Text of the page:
to management actions. Practitioners then design and conduct experiments to remove the maximum possible amount of uncertainty about the system response. Experimental results are used to revise the models and better predict the outcomes of management options. New experiments are designed and performed if needed. Active adaptive management is based on the assumption that early investment in knowledge generation will reduce the likelihood of making inappropriate and potentially damaging management decisions.

Adaptive management (AM)—The application of scientific information and explicit feedback mechanisms to refine and improve future management decisions.

Airborne Height Finder (AHF)—A helicopter-based instrument developed by the U.S. Geological Survey that uses global positioning system technology and a high-tech version of the surveyor’s plumb bob to measure terrain surface elevation above and under water. The AHF system distinguishes itself from remote-sensing technologies in its ability to physically penetrate vegetation and murky water, providing measurement of the underlying topographic surface.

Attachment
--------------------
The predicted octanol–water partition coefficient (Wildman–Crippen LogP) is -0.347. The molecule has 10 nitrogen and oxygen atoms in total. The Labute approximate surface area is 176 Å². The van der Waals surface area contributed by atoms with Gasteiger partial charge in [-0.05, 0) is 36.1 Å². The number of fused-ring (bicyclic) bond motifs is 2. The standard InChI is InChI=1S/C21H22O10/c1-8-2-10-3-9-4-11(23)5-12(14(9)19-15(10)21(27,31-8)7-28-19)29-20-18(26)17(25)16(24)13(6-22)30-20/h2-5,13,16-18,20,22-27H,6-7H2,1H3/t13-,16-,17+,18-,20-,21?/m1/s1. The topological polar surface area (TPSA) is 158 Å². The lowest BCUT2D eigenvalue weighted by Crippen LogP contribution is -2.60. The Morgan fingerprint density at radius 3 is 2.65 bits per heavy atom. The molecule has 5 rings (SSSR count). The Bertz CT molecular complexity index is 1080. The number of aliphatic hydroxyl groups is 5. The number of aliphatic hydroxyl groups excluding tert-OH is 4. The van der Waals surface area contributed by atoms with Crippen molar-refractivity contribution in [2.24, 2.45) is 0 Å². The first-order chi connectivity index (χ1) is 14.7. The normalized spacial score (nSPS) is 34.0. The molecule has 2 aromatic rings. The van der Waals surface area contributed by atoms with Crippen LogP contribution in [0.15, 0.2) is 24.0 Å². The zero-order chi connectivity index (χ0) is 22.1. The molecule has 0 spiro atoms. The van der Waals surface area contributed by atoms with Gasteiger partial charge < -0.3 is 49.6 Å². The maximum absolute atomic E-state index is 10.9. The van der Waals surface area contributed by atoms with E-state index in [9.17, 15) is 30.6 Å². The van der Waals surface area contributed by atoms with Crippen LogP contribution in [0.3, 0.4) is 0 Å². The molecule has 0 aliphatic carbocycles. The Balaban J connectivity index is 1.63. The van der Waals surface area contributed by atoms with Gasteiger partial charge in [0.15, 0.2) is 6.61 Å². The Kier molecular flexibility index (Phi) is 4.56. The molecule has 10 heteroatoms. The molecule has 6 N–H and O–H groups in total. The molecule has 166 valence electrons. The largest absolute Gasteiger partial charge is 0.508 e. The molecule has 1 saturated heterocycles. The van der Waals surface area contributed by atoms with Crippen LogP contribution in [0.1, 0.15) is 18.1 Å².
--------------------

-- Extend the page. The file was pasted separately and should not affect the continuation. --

Aquifer storage and recovery (ASR)—A technology for storage of water in a suitable aquifer when excess water is available and recovery from the same aquifer when the water is needed to meet peak emergency or long-term water demands. Wells are used to pump water in and out of the aquifer.

Best management practices (BMPs)—Effective, practical methods that prevent or reduce the movement of sediment, nutrients, pesticides, and other pollutants resulting from agricultural, industrial, or other societal activities from the land to surface or groundwater or that optimize water use.

Central and Southern Florida (C&SF) Project for Flood Control and Other Purposes—A multipurpose project, first authorized by Congress in 1948 to provide flood control, water supply protection, water quality protection, and natural resource protection.

Comprehensive Everglades Restoration Plan (CERP)—The plan for the restoration of the greater Everglades ecosystem authorized by Congress in 2000.

The National Academies | 500 Fifth St. N.W. | Washington, D.C. 20001
Copyright © National Academy of Sciences. All rights reserved.
Terms of Use and Privacy Statement